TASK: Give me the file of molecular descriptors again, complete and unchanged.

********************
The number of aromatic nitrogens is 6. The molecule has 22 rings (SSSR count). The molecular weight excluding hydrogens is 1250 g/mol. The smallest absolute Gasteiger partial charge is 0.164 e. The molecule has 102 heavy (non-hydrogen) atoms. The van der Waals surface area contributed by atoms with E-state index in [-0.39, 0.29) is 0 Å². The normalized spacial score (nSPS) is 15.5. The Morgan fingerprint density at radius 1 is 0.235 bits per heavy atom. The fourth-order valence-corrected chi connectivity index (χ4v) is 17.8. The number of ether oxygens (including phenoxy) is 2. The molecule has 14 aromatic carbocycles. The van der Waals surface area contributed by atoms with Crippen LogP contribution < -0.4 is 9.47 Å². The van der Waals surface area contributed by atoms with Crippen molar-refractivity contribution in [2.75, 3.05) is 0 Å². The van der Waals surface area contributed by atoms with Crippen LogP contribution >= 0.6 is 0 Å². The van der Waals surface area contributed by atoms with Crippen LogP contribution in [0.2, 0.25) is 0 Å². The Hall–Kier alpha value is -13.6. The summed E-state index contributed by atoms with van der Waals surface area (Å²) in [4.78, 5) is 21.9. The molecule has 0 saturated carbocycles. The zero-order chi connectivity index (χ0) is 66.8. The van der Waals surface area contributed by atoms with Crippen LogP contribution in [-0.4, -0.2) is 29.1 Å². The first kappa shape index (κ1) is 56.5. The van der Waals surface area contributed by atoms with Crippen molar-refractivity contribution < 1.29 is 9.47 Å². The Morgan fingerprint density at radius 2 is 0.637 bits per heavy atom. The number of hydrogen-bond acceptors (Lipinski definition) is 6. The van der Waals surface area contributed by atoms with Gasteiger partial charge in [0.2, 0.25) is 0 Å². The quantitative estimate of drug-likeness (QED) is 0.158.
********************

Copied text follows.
The number of aromatic nitrogens is 6. The molecule has 22 rings (SSSR count). The molecular weight excluding hydrogens is 1250 g/mol. The smallest absolute Gasteiger partial charge is 0.164 e. The molecule has 102 heavy (non-hydrogen) atoms. The van der Waals surface area contributed by atoms with E-state index in [-0.39, 0.29) is 0 Å². The normalized spacial score (nSPS) is 15.5. The Morgan fingerprint density at radius 1 is 0.235 bits per heavy atom. The fourth-order valence-corrected chi connectivity index (χ4v) is 17.8. The number of ether oxygens (including phenoxy) is 2. The molecule has 14 aromatic carbocycles. The van der Waals surface area contributed by atoms with Crippen LogP contribution < -0.4 is 9.47 Å². The van der Waals surface area contributed by atoms with Crippen molar-refractivity contribution in [2.75, 3.05) is 0 Å². The van der Waals surface area contributed by atoms with Crippen LogP contribution >= 0.6 is 0 Å². The van der Waals surface area contributed by atoms with Crippen LogP contribution in [0.2, 0.25) is 0 Å². The Hall–Kier alpha value is -13.6. The summed E-state index contributed by atoms with van der Waals surface area (Å²) in [4.78, 5) is 21.9. The molecule has 0 saturated carbocycles. The zero-order chi connectivity index (χ0) is 66.8. The van der Waals surface area contributed by atoms with Crippen LogP contribution in [-0.4, -0.2) is 29.1 Å². The first kappa shape index (κ1) is 56.5. The van der Waals surface area contributed by atoms with Crippen molar-refractivity contribution < 1.29 is 9.47 Å². The Morgan fingerprint density at radius 2 is 0.637 bits per heavy atom. The number of hydrogen-bond acceptors (Lipinski definition) is 6. The van der Waals surface area contributed by atoms with Gasteiger partial charge in [0.2, 0.25) is 0 Å². The quantitative estimate of drug-likeness (QED) is 0.158.